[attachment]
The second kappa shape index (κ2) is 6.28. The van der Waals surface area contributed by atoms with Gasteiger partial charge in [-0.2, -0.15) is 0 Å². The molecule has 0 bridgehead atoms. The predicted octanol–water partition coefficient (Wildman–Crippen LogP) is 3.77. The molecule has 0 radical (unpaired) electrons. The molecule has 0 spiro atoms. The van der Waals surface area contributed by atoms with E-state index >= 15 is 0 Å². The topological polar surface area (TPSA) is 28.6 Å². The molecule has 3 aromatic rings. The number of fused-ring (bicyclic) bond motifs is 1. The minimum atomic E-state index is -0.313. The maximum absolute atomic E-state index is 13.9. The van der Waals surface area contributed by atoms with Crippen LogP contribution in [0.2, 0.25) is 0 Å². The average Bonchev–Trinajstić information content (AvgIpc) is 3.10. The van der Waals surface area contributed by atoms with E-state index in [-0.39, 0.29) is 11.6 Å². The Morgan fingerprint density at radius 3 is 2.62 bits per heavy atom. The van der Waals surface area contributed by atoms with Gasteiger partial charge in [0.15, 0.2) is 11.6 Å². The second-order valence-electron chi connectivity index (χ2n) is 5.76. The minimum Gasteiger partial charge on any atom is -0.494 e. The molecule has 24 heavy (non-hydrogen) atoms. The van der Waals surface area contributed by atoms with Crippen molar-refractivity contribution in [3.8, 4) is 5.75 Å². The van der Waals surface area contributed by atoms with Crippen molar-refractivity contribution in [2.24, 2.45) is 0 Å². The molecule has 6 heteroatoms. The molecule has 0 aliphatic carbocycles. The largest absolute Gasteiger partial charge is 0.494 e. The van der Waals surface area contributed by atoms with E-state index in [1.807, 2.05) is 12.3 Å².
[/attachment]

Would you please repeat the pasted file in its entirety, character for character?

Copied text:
The second kappa shape index (κ2) is 6.28. The van der Waals surface area contributed by atoms with Gasteiger partial charge in [-0.2, -0.15) is 0 Å². The molecule has 0 bridgehead atoms. The predicted octanol–water partition coefficient (Wildman–Crippen LogP) is 3.77. The molecule has 0 radical (unpaired) electrons. The molecule has 0 spiro atoms. The van der Waals surface area contributed by atoms with E-state index >= 15 is 0 Å². The topological polar surface area (TPSA) is 28.6 Å². The molecule has 3 aromatic rings. The number of fused-ring (bicyclic) bond motifs is 1. The minimum atomic E-state index is -0.313. The maximum absolute atomic E-state index is 13.9. The van der Waals surface area contributed by atoms with Crippen LogP contribution in [0.2, 0.25) is 0 Å². The average Bonchev–Trinajstić information content (AvgIpc) is 3.10. The van der Waals surface area contributed by atoms with E-state index in [-0.39, 0.29) is 11.6 Å². The Morgan fingerprint density at radius 3 is 2.62 bits per heavy atom. The van der Waals surface area contributed by atoms with Gasteiger partial charge in [0.15, 0.2) is 11.6 Å². The second-order valence-electron chi connectivity index (χ2n) is 5.76. The minimum Gasteiger partial charge on any atom is -0.494 e. The molecule has 24 heavy (non-hydrogen) atoms. The van der Waals surface area contributed by atoms with Crippen molar-refractivity contribution in [3.8, 4) is 5.75 Å². The van der Waals surface area contributed by atoms with Crippen molar-refractivity contribution in [2.24, 2.45) is 0 Å². The molecule has 6 heteroatoms. The molecule has 0 aliphatic carbocycles. The largest absolute Gasteiger partial charge is 0.494 e. The van der Waals surface area contributed by atoms with E-state index in [1.807, 2.05) is 12.3 Å².